Cornish capers: Rickrolling Padstow style

Ok, ok I give in. I surrender. All hail the god of Stein. Yes, I’ve arrived in Padstow and, while I’d heard it had been re-named Padstein some years back, I had no idea the extent or the level of Mr Rick’s influence. This Cornish coastal town is almost a Rick Stein theme park – even the late departed Chalky the dog lives on here, flogging his very own beer.
If you haven’t bought the T shirt, the book, the mugs, the bags, the fish and chips or the bottled mussels before you leave this town, I fear fishy suited checkpoints will have been set up to search vehicles heading north to ensure the requisite amount of merchandising has been purchased.
We arrived at lunch time and the first evidence of the great chef’s presence is the huge fish shed of a building which is home to the seafood cookery school. We could see some cheffing hopefuls hard at it through the round windows of the top level of this impressive take on a traditional fish warehouse.
Underneath is the Stein’s fish and chip shop, where queues were already forming in the rain to sample the wares, then there’s the deli with its impressive counter of fresh fish and its bottles, jars, cups, plates and of course books.
This is where you can pick up some of Chalky’s brew – in a gift presentation pack with a glass if required.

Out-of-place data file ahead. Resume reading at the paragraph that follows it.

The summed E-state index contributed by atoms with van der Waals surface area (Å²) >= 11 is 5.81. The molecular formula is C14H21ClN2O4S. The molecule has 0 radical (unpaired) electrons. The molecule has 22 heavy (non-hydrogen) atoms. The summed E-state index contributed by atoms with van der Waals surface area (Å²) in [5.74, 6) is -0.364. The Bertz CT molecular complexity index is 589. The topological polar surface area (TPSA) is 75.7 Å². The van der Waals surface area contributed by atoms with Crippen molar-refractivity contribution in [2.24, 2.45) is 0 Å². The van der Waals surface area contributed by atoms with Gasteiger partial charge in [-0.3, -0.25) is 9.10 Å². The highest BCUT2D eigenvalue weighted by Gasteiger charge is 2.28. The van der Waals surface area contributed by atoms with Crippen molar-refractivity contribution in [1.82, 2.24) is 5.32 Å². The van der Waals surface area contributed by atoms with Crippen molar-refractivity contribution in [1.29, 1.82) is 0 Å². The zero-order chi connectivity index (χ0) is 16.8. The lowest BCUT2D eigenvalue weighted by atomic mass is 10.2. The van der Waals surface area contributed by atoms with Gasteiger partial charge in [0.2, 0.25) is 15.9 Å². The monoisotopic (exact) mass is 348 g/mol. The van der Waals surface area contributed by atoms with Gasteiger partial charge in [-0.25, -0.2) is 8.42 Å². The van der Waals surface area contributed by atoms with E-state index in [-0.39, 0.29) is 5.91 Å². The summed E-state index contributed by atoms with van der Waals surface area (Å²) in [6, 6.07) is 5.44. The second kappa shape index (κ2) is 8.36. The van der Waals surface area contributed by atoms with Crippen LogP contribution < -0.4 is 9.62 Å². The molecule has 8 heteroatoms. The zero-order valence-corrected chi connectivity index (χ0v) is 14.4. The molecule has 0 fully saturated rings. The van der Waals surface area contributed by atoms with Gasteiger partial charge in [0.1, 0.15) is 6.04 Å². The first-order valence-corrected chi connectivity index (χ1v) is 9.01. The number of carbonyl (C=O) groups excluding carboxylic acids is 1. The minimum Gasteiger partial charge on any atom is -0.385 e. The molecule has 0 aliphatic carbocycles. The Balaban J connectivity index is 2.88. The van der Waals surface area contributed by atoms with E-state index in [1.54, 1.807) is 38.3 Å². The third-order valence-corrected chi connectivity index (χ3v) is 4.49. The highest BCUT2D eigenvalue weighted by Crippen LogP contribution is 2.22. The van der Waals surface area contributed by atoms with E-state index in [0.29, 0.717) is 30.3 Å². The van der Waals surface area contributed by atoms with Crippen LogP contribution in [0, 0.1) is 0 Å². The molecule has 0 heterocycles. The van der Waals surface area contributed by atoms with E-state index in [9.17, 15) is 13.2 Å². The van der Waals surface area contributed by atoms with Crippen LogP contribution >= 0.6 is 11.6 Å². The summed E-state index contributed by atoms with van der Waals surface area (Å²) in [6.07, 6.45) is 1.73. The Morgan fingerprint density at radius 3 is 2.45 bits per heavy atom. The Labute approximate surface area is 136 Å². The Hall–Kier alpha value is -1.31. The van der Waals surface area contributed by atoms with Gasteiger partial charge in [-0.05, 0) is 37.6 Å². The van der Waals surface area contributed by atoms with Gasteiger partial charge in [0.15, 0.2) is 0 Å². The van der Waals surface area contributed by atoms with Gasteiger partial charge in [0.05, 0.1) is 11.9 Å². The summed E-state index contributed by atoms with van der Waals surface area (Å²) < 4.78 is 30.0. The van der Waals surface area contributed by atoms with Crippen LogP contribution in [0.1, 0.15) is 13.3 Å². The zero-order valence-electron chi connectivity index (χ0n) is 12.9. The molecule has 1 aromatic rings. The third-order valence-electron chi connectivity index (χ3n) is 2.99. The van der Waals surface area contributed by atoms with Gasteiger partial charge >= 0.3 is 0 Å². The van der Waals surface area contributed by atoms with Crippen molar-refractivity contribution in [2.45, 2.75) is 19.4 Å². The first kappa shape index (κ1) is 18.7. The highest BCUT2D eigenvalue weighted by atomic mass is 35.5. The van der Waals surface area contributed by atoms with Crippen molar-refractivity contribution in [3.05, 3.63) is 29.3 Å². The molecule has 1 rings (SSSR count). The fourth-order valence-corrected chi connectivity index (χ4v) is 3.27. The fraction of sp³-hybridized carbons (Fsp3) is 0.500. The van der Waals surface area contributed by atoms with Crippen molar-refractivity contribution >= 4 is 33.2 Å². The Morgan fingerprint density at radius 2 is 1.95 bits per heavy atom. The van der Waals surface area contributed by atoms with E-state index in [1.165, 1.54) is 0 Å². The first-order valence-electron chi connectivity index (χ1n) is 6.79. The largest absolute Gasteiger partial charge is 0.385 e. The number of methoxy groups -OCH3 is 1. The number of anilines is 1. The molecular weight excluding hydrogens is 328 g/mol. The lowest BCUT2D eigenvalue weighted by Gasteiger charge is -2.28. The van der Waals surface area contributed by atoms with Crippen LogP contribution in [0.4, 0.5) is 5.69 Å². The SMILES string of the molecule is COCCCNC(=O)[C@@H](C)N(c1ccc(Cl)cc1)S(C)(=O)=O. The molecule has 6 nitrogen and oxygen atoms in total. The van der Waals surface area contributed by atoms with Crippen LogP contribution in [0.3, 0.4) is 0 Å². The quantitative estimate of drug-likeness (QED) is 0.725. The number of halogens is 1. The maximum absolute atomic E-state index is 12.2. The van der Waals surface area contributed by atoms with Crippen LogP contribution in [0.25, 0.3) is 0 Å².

It’s all quite overwhelming. We head towards the harbour and come across the next part of the Stein empire – the seafood restaurant and bar. Prices there are steep – £65 a head for the tasting menu.
So we head off to discover an non-Stein establishment, perhaps a local enterprise looking to cash in on the success of the celebrity chef. Round the corner of the road and what do we see? The Stein patisserie with pasties and assorted loveliness.
This is getting spooky now, I’m looking over my shoulder to see if the man himself is perhaps monitoring our every move.
At last we spied a likely looking place, Pesacdou perusing the menu outside (a very reasonable £9 for mussels) and noting the Michelin’s on display we decided to throw our lot in with this as a contrary stab at a Stein avoidance tactic.
Oh no we don’t. Being one minute too late for service (having spent five outside the door) we were turned away. What is wrong with British businesses that they do this? If you’re open for business, you’re open. If you’re not open – take your menu board off the street and close the door. Don’t watch people perusing your menu until the clock ticks past your self-appointed hour.
The other explanation could be that we hadn’t paid our dues to the Stein I suppose. Perhaps there’s a pecking order here.
So we headed to yet another of his establishments – the St Petroc’s Bistro. Here I enjoyed the most generous fish pasta Provencal with linguine and heaps of that underrated fish ling cooked with fragrant fennel seeds and tomato.
He tucked into a plate of smoked Toulouse sausage, which I’m convinced featured in the boat trip through France programme, with a dressing of mustard and capers. Dodging the rain, we just about managed to eat outdoors, the service was charmingly unhurried and we did thoroughly enjoy it.
Which just goes to prove, when in Padstein….roll with Rick.
See more pictures from the trip on Flickr or follow on Twitter.


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